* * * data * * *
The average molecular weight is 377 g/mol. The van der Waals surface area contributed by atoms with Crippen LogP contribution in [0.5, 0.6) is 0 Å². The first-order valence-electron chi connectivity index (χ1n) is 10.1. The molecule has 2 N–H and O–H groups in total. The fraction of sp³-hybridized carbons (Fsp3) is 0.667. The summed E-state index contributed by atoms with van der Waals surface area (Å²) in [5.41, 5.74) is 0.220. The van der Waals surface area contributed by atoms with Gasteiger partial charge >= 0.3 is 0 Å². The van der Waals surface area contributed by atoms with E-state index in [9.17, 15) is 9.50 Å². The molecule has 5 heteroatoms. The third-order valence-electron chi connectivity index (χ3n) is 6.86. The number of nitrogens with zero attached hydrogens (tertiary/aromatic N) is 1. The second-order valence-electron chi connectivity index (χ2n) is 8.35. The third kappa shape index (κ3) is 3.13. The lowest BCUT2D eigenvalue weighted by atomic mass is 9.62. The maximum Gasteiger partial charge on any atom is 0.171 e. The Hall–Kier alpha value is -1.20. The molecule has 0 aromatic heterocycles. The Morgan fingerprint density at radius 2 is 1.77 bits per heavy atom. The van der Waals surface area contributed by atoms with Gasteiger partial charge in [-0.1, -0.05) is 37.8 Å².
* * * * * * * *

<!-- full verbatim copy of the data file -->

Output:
The average molecular weight is 377 g/mol. The van der Waals surface area contributed by atoms with Crippen LogP contribution in [0.5, 0.6) is 0 Å². The first-order valence-electron chi connectivity index (χ1n) is 10.1. The molecule has 2 N–H and O–H groups in total. The fraction of sp³-hybridized carbons (Fsp3) is 0.667. The summed E-state index contributed by atoms with van der Waals surface area (Å²) in [5.41, 5.74) is 0.220. The van der Waals surface area contributed by atoms with Gasteiger partial charge >= 0.3 is 0 Å². The van der Waals surface area contributed by atoms with E-state index in [9.17, 15) is 9.50 Å². The molecule has 5 heteroatoms. The third-order valence-electron chi connectivity index (χ3n) is 6.86. The number of nitrogens with zero attached hydrogens (tertiary/aromatic N) is 1. The second-order valence-electron chi connectivity index (χ2n) is 8.35. The third kappa shape index (κ3) is 3.13. The lowest BCUT2D eigenvalue weighted by atomic mass is 9.62. The maximum Gasteiger partial charge on any atom is 0.171 e. The Hall–Kier alpha value is -1.20. The molecule has 0 aromatic heterocycles. The Morgan fingerprint density at radius 2 is 1.77 bits per heavy atom. The van der Waals surface area contributed by atoms with Gasteiger partial charge in [-0.1, -0.05) is 37.8 Å².